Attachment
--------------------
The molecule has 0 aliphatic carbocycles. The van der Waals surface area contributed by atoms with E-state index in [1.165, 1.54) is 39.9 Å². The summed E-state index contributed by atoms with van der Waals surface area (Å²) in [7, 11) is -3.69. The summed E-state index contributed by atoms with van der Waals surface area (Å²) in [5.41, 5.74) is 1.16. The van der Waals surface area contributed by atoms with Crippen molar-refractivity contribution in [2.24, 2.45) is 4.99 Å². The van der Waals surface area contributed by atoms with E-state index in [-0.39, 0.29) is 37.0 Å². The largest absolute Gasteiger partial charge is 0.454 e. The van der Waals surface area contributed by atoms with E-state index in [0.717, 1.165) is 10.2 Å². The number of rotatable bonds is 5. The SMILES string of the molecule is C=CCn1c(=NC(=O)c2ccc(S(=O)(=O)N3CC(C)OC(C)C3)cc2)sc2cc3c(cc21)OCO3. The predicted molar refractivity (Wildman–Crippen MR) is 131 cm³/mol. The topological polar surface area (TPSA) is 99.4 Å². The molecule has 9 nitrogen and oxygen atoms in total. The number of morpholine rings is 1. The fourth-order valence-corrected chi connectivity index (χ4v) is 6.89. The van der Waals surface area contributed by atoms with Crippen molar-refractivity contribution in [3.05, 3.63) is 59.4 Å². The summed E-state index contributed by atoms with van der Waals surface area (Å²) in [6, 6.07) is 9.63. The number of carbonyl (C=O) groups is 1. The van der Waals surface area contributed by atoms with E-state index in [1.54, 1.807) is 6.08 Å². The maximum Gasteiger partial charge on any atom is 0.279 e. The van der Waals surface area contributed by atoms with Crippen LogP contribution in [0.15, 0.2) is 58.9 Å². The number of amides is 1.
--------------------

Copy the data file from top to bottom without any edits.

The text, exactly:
The molecule has 0 aliphatic carbocycles. The van der Waals surface area contributed by atoms with E-state index in [1.165, 1.54) is 39.9 Å². The summed E-state index contributed by atoms with van der Waals surface area (Å²) in [7, 11) is -3.69. The summed E-state index contributed by atoms with van der Waals surface area (Å²) in [5.41, 5.74) is 1.16. The van der Waals surface area contributed by atoms with Crippen molar-refractivity contribution in [2.24, 2.45) is 4.99 Å². The van der Waals surface area contributed by atoms with E-state index in [-0.39, 0.29) is 37.0 Å². The largest absolute Gasteiger partial charge is 0.454 e. The van der Waals surface area contributed by atoms with E-state index in [0.717, 1.165) is 10.2 Å². The number of rotatable bonds is 5. The SMILES string of the molecule is C=CCn1c(=NC(=O)c2ccc(S(=O)(=O)N3CC(C)OC(C)C3)cc2)sc2cc3c(cc21)OCO3. The predicted molar refractivity (Wildman–Crippen MR) is 131 cm³/mol. The topological polar surface area (TPSA) is 99.4 Å². The molecule has 9 nitrogen and oxygen atoms in total. The number of morpholine rings is 1. The fourth-order valence-corrected chi connectivity index (χ4v) is 6.89. The van der Waals surface area contributed by atoms with Crippen molar-refractivity contribution in [3.05, 3.63) is 59.4 Å². The summed E-state index contributed by atoms with van der Waals surface area (Å²) in [6, 6.07) is 9.63. The number of carbonyl (C=O) groups is 1. The van der Waals surface area contributed by atoms with E-state index in [1.54, 1.807) is 6.08 Å². The maximum Gasteiger partial charge on any atom is 0.279 e. The van der Waals surface area contributed by atoms with Crippen LogP contribution in [0.15, 0.2) is 58.9 Å². The number of amides is 1.